Atlanta Casualty Insurance Company v. Wells Construction, LLC et al
MEMORANDUM OPINION AND ORDER: 1. granting 14 Motion for Extension of Time to Effect Service. Plaintiff is given through and including Monday February 1, 2021, within which to serve the unserved defendants; 2. denying without prejudice 16 Motion for Leave to Serve Defendants by USM. Signed by Judge Danny C. Reeves on 1/7/21. (JLM)cc: COR
Case: 5:20-cv-00372-DCR Doc #: 17 Filed: 01/06/21 Page: 1 of 6 - Page ID#: 379
UNITED STATES DISTRICT COURT
EASTERN DISTRICT OF KENTUCKY
WELLS CONSTRUCTION, LLC, et al.,
Civil Action No. 5: 20-372-DCR
*** *** *** ***
Previously, the Court directed the plaintiff to show cause why the claims asserted in
this action against Defendants Wells Construction, LLC, Dana Little, Lee Little, or Carly Little
should not be dismissed for failure to effectuate service within the time allowed by the Federal
Rules of Civil Procedure. [Record No. 12] Specifically, Rule 4(l)(1) of the Federal Rules of
Civil Procedure requires the proof of service be made to the Court. If a defendant is not served
within 90 days after filing of the Complaint, the Court must dismiss the action, without
prejudice, unless the plaintiff shows good cause why it failed to serve a defendant. Fed. R.
Civ. P. 4(m).
Plaintiff Atlantic Casualty Insurance Company (“Atlantic Casualty”) responded to the
show cause Order with three separate filings: (1) a request for a sixty-day extension of time to
serve Defendants Carly Little and Lee Little; (2) a response detailing the reasons for delay in
submitting proof of service for Defendants Carly Little, Lee Little, and Wells Construction,
LLC, and requesting additional time to serve all three defendants; and (3) a motion for leave
to serve Defendants Carly Little and Lee Little by United States Marshal pursuant to Rule
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4(c)(3) of the Federal Rules of Civil Procedure. [Record Nos. 14, 15, 16] It has also filed
proof of service for Defendants Robert Little and Dana Little. [Record Nos. 11, 13]
Atlantic Casualty filed its Complaint on September 2, 2020, and the Clerk of Court
issued summons to all defendants on September 11, 2020. [Record Nos. 1, 9] It contends that
it attempted to serve Defendants Carly Little, Lee Little, and Wells Construction, LLC, via
certified mail on September 16, 2020. [See Record Nos. 15, p. 2; 14-2, pp. 2, 4, 5.] However,
all three unserved summonses were returned: Lee Little’s on November 4, 2020, and Carly
Little and Wells Construction’s on November 6, 2020. [See Record Nos. 15, p. 2; 14-2, pp.
8–10.] Counsel for Atlantic Casualty also asserts that she spoke to Paul Wells, owner and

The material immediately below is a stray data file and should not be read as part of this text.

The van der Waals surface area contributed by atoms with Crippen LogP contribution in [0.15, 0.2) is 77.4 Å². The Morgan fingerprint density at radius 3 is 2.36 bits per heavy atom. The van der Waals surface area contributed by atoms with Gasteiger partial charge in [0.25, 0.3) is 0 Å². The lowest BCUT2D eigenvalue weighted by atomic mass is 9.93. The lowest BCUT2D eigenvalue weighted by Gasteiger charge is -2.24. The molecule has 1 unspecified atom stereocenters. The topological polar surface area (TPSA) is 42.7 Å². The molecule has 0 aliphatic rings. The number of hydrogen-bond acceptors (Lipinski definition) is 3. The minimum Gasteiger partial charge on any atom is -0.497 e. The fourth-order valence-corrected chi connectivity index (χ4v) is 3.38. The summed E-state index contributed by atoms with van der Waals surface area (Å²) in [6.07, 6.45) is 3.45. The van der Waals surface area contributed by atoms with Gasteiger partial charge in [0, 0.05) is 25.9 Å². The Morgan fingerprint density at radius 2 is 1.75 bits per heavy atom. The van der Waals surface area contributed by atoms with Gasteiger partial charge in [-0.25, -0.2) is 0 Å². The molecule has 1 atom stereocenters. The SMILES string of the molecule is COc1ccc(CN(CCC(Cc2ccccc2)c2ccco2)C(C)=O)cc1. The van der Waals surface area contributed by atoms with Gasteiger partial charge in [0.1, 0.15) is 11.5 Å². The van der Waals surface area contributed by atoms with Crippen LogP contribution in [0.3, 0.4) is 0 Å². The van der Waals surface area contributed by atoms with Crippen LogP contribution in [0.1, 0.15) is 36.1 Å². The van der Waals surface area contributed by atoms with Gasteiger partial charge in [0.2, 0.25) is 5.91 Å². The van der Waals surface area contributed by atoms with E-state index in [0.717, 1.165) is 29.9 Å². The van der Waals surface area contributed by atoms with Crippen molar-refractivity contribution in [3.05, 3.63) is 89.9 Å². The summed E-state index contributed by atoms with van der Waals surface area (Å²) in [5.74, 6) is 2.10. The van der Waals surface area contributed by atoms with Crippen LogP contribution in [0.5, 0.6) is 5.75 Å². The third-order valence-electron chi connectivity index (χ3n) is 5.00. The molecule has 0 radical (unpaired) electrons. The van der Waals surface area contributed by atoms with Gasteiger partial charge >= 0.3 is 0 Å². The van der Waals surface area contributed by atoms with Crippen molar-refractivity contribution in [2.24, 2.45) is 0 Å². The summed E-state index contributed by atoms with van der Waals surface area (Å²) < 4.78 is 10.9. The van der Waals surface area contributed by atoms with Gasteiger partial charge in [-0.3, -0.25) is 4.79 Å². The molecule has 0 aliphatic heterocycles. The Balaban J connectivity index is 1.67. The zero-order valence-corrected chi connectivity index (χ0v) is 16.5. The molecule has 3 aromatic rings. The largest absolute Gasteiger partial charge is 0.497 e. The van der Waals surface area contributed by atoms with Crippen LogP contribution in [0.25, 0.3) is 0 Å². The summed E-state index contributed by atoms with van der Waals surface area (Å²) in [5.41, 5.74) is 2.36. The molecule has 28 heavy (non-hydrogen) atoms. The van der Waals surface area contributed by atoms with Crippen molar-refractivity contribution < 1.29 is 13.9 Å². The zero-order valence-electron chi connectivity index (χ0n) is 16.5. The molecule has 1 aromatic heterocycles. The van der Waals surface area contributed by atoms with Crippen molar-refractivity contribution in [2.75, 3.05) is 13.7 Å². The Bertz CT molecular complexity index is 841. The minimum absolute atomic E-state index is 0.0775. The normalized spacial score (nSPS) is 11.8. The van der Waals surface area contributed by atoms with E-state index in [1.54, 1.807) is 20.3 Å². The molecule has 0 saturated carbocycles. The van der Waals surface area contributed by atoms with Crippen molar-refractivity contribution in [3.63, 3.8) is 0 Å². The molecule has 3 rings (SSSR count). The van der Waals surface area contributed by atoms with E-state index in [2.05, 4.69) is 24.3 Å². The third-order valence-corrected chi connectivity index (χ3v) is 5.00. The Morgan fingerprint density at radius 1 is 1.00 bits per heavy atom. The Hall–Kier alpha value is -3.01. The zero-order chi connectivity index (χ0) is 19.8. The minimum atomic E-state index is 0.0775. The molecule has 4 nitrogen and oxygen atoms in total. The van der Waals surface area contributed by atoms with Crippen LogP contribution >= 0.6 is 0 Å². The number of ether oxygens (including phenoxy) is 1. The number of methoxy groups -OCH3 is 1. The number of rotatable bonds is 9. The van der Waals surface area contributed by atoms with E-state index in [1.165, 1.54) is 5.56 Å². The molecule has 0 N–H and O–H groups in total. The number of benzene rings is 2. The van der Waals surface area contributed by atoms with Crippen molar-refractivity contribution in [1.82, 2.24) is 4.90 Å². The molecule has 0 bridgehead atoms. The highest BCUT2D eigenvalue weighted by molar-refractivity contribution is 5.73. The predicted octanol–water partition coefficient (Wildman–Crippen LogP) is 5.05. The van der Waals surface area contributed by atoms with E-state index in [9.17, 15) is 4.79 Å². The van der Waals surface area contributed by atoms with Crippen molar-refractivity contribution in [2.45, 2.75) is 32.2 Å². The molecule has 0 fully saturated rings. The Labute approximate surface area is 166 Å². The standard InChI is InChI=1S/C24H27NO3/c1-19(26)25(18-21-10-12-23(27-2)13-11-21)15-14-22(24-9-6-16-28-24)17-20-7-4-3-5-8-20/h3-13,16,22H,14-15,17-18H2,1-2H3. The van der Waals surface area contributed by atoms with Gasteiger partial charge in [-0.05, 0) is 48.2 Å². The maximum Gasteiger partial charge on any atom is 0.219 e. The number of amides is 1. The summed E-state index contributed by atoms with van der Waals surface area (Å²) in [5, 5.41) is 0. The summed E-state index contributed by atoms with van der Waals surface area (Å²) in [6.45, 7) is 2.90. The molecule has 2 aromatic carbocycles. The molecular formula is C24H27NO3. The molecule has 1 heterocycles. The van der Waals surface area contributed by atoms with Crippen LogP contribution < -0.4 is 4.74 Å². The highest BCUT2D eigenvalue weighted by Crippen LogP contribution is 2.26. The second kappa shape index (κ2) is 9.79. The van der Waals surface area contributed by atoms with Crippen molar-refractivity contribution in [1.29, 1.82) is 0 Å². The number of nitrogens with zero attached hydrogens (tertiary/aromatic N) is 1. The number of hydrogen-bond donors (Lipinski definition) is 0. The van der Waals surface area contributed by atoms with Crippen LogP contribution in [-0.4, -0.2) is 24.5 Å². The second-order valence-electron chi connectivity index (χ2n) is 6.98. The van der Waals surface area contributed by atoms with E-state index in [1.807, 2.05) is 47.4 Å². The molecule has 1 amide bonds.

registered agent of Wells Construction, LLC, and informed him of this matter. [Record No.
14-1, ¶ 3]
On December 4, 2020 (three days after Rule 4(m)’s time limit expired and twenty-eight
days after all three summonses were returned to Plaintiff by the United States Postal Service)
plaintiff’s counsel “initiated investigation into perfecting service on” the unserved defendants.
[Record No. 15, p. 2] Counsel determined that a clerical error caused the wrong address to be
used on the summons sent to Wells Construction, LLC, and it was reissued on December 14,
2020. [Id.] Counsel also determined that the addresses for Lee Little and Carly Little were
correct, but “refrained from attempting further service . . . pending further orders of the Court.”
[Id. at 2–3]
Atlantic Casualty contends that an extension of time to effectuate service is appropriate.
But before making this determination, Rule 4(m) requires a two-part analysis. See Stewart v.
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Tenn. Valley Auth., 238 F.3d 424, 2000 U.S. App. LEXIS 29904, at *2 (6th Cir. 2006)
(unpublished table decision). First, if the plaintiff demonstrates good cause for its failure to
effect service, Rule 4(m) requires the Court to grant an appropriate extension. Id. Second,
when good cause has not been shown, the Court may use its discretion to permit late service.
a. Good Cause
The Court first considers whether Atlantic Casualty has demonstrated good cause for
failing to timely effectuate service. See Friedman v. Estate of Presser, 929 F.2d 1151, 1157
(6th Cir. 1991). “To demonstrate good cause, a plaintiff must at least show excusable neglect.”
Becker v. Wilkinson, 2006 U.S. Dist. LEXIS 95826, at *9 (S.D. Ohio Aug. 3, 2006). This
standard is strict, and “met only in extraordinary cases.” Charles v. Lee Cty., 2020 U.S. Dist.
LEXIS 67859, at *4 (E.D. Ky. Apr. 17, 2020) (citing Nicholson v. City of Warren, 467 F.3d
525, 526 (6th Cir. 2006)). As Plaintiff notes, the Court balances five factors in determining
whether a party has shown excusable neglect:
(1) the danger of prejudice to the nonmoving party, (2) the length of the delay
and its potential impact on judicial proceedings, (3) the reason for the delay, (4)
whether the delay was within the reasonable control of the moving party, and
(5) whether the late-filing party acted in good faith.
Nafziger v. McDermott Int’l, Inc., 467 F.3d 514, 522 (6th Cir. 2006) (citing Pioneer Inv. Servs.